Visit planning.nsw.gov.au/lowerhunter

LAKE FUTURE: Have your say by the June 14 deadline. Picture: Dean Osland

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Nick Brice’s legacy lives on 

Follow @BatemansBayPostTuross Head’s Nick and Danielle Brice have presented the second memorial award to an outstanding young firefighter in memory of their late son, Nicholas.
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The pair presented the Nick Brice Memorial Trophy for Training to Stuart McMonnies, of the Berowra Waters Rural Fire Service brigade.

“Young Nick” as his parents like to call him, was a member of that brigade but was tragically killed in an abseiling accident in August 2011.

“The award is given for going the extra yard in training,” Mrs Brice said.

“Young Nick was an extremely dedicated member who devoted a lot of time to training.

“Not only was he a member of the Berowra Waters RFS, he was also an active member of the Belrose and North Rocks Rural Fire Services, Dundas Army Reserves, Parra-matta State Emergen-cy Service, South Narrabeen Surf Life Saving Club and worked full-time with Energy Australia.”

Mrs Brice said Mr McMonnies, a cadet trainer, was a worthy recipient.

“Stuart was involved in the steering committee to begin with and then wrote and designed the training program in conjunction with Dave Kissick, the learning and development officer,” she said.

“Each week Stuart trained five new cadets in all aspects of being a bush firefighter, in particular fighting fires from boats.

“Berowra Waters RFS hopes to hold a skills competition against other brigades with cadets and also in the cadet section of the next state championships.

“Stuart recently married, lives in Berowra and works in a local family business in bushfire hazard reduction and building fire certification.

“Stuart told Nick and I he was inspired by Nicholas’s service to the community.

“We are very proud that young Nick’s legacy continues to live on.”

WORK GOES ON: Young firefighter Stuart McMonnies was the proud recipient of a memorial trophy, presented by Nick and Danielle Brice in honour of their late son Nicholas.

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Up, up and away as tourism grows

Tourism has proved itself as one of the fastest growing industries in the Mudgee region after the Australian Bureau of Statistics released its latest figures.
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According to the Bureau, Australia’s tourism industry grew faster than the country’s total economy last financial year, contributing more than $112 million dollars per day.

This outpaced industries such as agriculture, forestry and fishing, construction, transport, postal and warehousing the Bureau said.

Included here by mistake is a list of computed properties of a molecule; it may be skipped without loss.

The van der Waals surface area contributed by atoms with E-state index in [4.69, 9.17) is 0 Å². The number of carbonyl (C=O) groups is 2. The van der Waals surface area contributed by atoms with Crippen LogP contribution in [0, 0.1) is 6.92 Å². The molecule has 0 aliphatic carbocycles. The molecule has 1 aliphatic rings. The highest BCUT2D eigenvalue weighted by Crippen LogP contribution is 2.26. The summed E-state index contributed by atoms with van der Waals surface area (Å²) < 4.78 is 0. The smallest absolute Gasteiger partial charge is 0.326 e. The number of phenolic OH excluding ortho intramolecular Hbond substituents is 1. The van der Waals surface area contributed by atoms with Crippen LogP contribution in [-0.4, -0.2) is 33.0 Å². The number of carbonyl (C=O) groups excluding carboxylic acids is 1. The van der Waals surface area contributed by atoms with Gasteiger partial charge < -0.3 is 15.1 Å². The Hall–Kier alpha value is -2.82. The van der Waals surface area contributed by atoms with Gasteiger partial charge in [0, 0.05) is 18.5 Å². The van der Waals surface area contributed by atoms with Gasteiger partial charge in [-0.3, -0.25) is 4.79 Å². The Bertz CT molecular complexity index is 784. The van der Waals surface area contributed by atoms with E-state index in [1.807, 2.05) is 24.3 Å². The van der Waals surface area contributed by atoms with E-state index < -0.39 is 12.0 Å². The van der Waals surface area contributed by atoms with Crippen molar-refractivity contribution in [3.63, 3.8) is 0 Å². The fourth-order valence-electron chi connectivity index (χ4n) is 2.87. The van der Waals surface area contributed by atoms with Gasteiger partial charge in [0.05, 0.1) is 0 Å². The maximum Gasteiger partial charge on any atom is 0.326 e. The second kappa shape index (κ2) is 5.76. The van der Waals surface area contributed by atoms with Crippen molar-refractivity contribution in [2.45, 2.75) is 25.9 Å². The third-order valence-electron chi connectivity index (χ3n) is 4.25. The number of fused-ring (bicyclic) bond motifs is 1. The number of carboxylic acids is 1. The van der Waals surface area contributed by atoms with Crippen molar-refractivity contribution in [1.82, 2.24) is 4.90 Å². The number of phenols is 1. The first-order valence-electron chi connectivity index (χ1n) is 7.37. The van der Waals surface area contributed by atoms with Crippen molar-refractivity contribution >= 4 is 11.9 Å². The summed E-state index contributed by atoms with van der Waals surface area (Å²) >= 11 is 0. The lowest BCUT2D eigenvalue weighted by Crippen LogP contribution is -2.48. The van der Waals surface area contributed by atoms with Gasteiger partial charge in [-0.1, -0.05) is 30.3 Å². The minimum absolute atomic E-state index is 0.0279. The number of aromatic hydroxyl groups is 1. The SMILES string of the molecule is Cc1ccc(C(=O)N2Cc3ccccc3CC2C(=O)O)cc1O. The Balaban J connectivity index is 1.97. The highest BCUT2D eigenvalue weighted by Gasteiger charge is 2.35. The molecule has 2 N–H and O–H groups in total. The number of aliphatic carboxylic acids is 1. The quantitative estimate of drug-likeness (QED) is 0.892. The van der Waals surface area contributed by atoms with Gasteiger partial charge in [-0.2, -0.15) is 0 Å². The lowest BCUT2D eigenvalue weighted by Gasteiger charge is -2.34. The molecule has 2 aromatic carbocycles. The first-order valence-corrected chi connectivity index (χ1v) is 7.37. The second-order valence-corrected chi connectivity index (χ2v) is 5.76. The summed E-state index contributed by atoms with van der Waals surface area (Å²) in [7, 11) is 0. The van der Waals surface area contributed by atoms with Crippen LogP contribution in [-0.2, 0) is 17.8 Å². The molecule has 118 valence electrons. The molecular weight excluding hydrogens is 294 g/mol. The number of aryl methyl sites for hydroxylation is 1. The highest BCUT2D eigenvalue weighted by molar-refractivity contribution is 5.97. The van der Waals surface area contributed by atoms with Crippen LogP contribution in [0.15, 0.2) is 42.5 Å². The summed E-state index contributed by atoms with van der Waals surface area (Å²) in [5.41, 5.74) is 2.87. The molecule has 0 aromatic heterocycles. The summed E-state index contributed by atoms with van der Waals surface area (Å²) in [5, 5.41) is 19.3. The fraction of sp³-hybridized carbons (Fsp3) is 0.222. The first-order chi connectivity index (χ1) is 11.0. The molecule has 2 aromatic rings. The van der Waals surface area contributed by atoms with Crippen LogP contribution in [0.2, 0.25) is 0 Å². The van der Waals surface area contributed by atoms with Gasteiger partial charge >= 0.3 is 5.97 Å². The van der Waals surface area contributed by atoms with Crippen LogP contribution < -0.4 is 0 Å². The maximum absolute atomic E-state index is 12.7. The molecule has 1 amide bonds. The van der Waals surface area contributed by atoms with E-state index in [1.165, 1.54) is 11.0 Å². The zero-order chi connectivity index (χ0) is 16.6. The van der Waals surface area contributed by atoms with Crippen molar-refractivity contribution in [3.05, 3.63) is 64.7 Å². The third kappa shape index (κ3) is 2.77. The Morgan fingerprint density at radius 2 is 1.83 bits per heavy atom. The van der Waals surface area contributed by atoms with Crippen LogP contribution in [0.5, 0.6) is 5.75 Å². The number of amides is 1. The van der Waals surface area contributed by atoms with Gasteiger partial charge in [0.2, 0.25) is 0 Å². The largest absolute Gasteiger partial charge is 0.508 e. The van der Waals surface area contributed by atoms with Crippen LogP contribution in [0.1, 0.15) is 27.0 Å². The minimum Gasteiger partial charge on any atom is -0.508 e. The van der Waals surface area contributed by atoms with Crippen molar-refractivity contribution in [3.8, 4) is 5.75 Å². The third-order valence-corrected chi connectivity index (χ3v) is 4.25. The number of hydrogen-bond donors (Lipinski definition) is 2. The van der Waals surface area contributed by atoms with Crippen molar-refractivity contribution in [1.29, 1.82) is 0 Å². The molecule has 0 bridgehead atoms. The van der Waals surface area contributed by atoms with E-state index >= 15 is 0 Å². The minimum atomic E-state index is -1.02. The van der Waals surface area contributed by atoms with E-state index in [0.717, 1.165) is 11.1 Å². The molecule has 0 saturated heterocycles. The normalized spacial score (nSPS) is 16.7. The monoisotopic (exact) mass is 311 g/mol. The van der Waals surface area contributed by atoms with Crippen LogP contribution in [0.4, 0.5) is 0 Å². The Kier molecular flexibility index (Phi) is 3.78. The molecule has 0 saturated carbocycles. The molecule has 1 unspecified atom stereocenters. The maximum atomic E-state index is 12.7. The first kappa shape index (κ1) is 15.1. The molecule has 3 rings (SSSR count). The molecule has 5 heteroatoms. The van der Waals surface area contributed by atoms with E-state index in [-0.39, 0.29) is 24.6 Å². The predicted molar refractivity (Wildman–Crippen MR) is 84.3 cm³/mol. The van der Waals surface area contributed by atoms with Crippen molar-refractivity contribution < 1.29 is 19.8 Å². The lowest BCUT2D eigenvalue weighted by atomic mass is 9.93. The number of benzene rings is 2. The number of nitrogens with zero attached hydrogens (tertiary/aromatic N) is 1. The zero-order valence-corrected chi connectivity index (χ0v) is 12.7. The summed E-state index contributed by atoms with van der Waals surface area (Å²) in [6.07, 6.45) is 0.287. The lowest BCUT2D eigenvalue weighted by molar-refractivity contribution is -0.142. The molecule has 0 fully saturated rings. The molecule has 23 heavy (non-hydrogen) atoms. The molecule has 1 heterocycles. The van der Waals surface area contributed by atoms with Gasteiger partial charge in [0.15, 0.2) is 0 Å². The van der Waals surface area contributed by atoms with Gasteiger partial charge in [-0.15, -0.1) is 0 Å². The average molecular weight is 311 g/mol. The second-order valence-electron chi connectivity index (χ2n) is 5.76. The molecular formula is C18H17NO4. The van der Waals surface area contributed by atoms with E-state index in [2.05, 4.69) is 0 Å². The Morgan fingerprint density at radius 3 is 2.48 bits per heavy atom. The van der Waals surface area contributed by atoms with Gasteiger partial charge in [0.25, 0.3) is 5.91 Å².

Mudgee Region Tourism Inc. CEO Holly Manning said the Bureau’s figures back National Visitors Survey results that showed more than two million visitors spent $322 million on day trips in the Central West during 2012. She said the local visitor economy was one of the most valuable economic drivers in the Mudgee region.

“The visitor economy is not only one of the fastest growing industries in Mudgee, it also retains money within our towns,” Ms Manning said.

“Mining and housing may be seeing a dramatic increase in economic growth but there’s a lot of leakage when it comes to local spending. With tourism the money is retained locally both directly and indirectly. An example of indirect economic benefit is the cleaning businesses that clean local guesthouses and motels. There are huge employment opportunities within the tourism sector.”

She said Mudgee Region Tourism Inc was about to conduct its own survey targeting local businesses “to get some real figures” on how many people local tourism employs, along with the annual turnover of the visitor economy.

The Bureau’s assistant director of tourism statistics, Sean Thompson, said tourism Gross Domestic Product grew 5.3 per cent during 2011-12, compared to 4.9 per cent for the economy as a whole. “Overall, domestic and international tourism contributed over $112 million a day to the economy,” Mr Thompson said.

“Domestic tourism was particularly solid, up 8.3 per cent and showing the strongest growth we’ve seen since the late nineties. The increase was mostly due to people making more trips; domestic visitor numbers overall were up by 6.6 per cent, driven by a significant increase in day trips – up eight per cent – while overnight trips grew a smaller but still solid 3.4 per cent.

“Travel by householders was the reason behind two-thirds of the growth in domestic tourism, with the remainder being business related; however business trips grew at nearly three times the rate of household travel.

“Despite the high Australian dollar, international tourism also continued to grow; we continued the trend of record numbers of overseas arrivals with nearly six million international visitors – or over 16,000 people per day – making short term visits here during 2011-12. The increase was led by gains from China, New Zealand, Indonesia and Taiwan, and the number of Chinese visitors grew at double digit rates for the third year running.”

Overall, tourism employed 531,900 people throughout Australia in the last financial year, and contributed 8.1 per cent of Australia’s total export earnings.

The Bureau’s results also showed more than half (53.8 per cent) the people employed in tourism were females, and that cafés, restaurants and retail trade accounted for almost half (47.5 per cent) their employment.

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Abby Earl stars in A Place To Call Home

Follow @SalFoy Former Broulee student Abby Earl is receiving rave reviews for her turn as Anna Bligh in the new Australian drama A Place To Call Home.
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But, if not for an astute ballet teacher, Abby might just as easily have become a dancer.